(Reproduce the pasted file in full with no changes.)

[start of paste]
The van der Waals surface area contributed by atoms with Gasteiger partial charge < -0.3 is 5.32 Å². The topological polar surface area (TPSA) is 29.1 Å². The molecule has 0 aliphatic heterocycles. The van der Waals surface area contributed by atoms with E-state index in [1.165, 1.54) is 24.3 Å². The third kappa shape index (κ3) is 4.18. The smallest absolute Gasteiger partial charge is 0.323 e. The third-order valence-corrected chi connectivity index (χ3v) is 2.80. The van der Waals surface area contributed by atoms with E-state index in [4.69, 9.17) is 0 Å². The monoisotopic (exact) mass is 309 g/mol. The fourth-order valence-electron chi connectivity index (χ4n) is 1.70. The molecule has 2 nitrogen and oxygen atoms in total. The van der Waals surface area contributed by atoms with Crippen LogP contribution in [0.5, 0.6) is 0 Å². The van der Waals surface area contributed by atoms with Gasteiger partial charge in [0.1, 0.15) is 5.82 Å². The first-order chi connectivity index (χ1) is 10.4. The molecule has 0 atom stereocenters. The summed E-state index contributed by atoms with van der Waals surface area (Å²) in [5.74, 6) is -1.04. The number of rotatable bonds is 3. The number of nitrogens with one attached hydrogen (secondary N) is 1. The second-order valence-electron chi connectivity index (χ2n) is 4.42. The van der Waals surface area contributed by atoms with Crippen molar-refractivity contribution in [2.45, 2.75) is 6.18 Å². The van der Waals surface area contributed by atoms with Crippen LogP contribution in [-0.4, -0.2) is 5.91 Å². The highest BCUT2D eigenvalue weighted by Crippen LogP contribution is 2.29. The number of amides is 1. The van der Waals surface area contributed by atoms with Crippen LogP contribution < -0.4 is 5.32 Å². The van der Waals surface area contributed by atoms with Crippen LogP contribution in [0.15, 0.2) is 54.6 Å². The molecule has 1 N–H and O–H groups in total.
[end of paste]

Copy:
The van der Waals surface area contributed by atoms with Gasteiger partial charge < -0.3 is 5.32 Å². The topological polar surface area (TPSA) is 29.1 Å². The molecule has 0 aliphatic heterocycles. The van der Waals surface area contributed by atoms with E-state index in [1.165, 1.54) is 24.3 Å². The third kappa shape index (κ3) is 4.18. The smallest absolute Gasteiger partial charge is 0.323 e. The third-order valence-corrected chi connectivity index (χ3v) is 2.80. The van der Waals surface area contributed by atoms with E-state index in [4.69, 9.17) is 0 Å². The monoisotopic (exact) mass is 309 g/mol. The fourth-order valence-electron chi connectivity index (χ4n) is 1.70. The molecule has 2 nitrogen and oxygen atoms in total. The van der Waals surface area contributed by atoms with Crippen LogP contribution in [0.5, 0.6) is 0 Å². The van der Waals surface area contributed by atoms with Gasteiger partial charge in [0.1, 0.15) is 5.82 Å². The first-order chi connectivity index (χ1) is 10.4. The molecule has 0 atom stereocenters. The summed E-state index contributed by atoms with van der Waals surface area (Å²) in [5.74, 6) is -1.04. The number of rotatable bonds is 3. The number of nitrogens with one attached hydrogen (secondary N) is 1. The second-order valence-electron chi connectivity index (χ2n) is 4.42. The van der Waals surface area contributed by atoms with Crippen molar-refractivity contribution in [2.45, 2.75) is 6.18 Å². The van der Waals surface area contributed by atoms with Crippen LogP contribution in [-0.4, -0.2) is 5.91 Å². The highest BCUT2D eigenvalue weighted by Crippen LogP contribution is 2.29. The number of amides is 1. The van der Waals surface area contributed by atoms with Crippen LogP contribution < -0.4 is 5.32 Å². The van der Waals surface area contributed by atoms with Crippen LogP contribution in [0.15, 0.2) is 54.6 Å². The molecule has 1 N–H and O–H groups in total.